4. Crucial Roadmap Inputs and Optimizations

    Product analysis tools and marketing solutions can help point roadmaps in the right direction, but none of them provide any insights into customer communication trends and relationship dynamics. Customer Intelligence is helping on that front. For example, if the overwhelming majority of your customers has a specific view about some feature, you can navigate your product in that direction. Besides the obvious business benefits, you can also add more brand advocates to the ranks.

    Customer Intelligence Data Sources

    Customer intelligence is all about making your customers fall in love with your product. Aside from making them more engaged with the features and loyal to your brand, it also creates more opportunities for advocacy, upselling and cross-selling.

    Here are the key sources needed to gain customer intelligence:

    • Communication data – When people talk about customer data, this is often related to communication data. Emails, chats, tickets, calls and meetings are just a few examples. The amount of information that’s out there is mindblowing and good customer intelligence needs to take all of it into consideration.
    • Source attributions – Customer and business data can no longer be misattributed. Strong customer intelligence models need to have accurate source attribution capabilities for accurate and up-to-date analysis.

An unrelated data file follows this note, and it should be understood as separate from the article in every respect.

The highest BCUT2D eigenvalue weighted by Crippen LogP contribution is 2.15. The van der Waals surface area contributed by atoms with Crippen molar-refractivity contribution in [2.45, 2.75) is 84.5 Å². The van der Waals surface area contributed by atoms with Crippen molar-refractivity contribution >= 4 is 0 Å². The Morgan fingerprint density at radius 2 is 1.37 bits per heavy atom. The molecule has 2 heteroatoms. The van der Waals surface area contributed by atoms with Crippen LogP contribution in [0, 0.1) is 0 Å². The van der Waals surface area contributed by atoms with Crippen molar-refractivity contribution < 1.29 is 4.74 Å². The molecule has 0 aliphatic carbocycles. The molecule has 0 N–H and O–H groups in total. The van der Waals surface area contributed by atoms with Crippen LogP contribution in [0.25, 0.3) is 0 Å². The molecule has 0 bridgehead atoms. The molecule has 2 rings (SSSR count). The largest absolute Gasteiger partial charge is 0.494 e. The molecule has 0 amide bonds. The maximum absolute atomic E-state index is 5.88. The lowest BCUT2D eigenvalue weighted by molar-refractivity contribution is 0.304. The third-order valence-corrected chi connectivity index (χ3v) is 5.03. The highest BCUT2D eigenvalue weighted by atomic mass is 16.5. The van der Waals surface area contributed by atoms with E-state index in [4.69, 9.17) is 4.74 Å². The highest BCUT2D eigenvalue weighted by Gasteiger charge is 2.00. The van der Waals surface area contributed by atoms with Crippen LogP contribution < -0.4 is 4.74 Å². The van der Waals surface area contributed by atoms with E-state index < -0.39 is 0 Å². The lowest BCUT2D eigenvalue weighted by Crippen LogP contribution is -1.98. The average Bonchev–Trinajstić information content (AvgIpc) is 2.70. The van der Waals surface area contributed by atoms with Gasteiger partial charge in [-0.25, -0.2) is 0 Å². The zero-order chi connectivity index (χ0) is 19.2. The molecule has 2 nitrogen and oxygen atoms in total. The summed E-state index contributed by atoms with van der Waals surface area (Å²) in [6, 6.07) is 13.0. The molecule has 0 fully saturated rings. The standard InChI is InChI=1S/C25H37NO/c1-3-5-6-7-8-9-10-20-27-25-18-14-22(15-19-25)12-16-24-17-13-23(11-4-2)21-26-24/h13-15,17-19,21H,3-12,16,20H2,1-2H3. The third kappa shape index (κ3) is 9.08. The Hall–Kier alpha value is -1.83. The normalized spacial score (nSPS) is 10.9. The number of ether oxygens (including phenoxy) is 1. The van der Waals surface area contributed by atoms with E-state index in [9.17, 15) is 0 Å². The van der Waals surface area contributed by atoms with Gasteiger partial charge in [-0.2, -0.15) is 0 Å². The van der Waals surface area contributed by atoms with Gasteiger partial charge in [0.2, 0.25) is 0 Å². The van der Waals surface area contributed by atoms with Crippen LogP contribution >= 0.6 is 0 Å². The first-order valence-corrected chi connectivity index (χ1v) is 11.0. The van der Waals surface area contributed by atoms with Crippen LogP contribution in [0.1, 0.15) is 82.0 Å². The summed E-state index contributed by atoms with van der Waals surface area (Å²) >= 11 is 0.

• Product usage data – Product friction is one of the leading causes of churn. B2B businesses need to better understand what features are being underutilized and why customers are finding it hard to reach the a-ha moments. Product usage tracking is a crucial component in the customer intelligence machine.
    • Company’s background – As a B2B business, you are dealing with accounts, not just customers. You need to know about what’s going on in these companies. For example, a merge or buyout can change things significantly.
    • Segmentation – Segmentation is also a key ingredient in the customer intelligence stew. Besides the obvious segmentation of customers based on their lifetime value, profitability, and preferences, businesses now also need to dig deeper. This involves the integration of their geo-locations, age groups, professions, and psychographic information into the grand scheme of things.
    • Financial data – Understanding the financial status of your customers and prospects is also a customer intelligence essential. 

    All in all, every piece of data, especially customer-related information, can help us analyze the account’s health, potential, and business value in real time. This can help gain insights about performance and better recognize new growth opportunities.

    Customer intelligence data sources Staircase AI

    The Customer Intelligence Process

    Customer intelligence isn’t easy to get done on the fly. Using an ad-hoc approach often results in incomplete or inaccurate data, not to mention the time and resources that you’ll be wasting in the process. 

    Here are three key customer intelligence principles:

    1. Harvest customer, product, and business data straight from the source

    Data is everywhere. Collecting it is one of the biggest challenges businesses are facing today, especially while trying to create an accurate customer intelligence model. A noticeable weak link is the lack of customer data. Only 1% of it actually makes it into CRMs, making many predictions and action items inaccurate. Siloed data is a reality and you have to make sure everything is taken into account.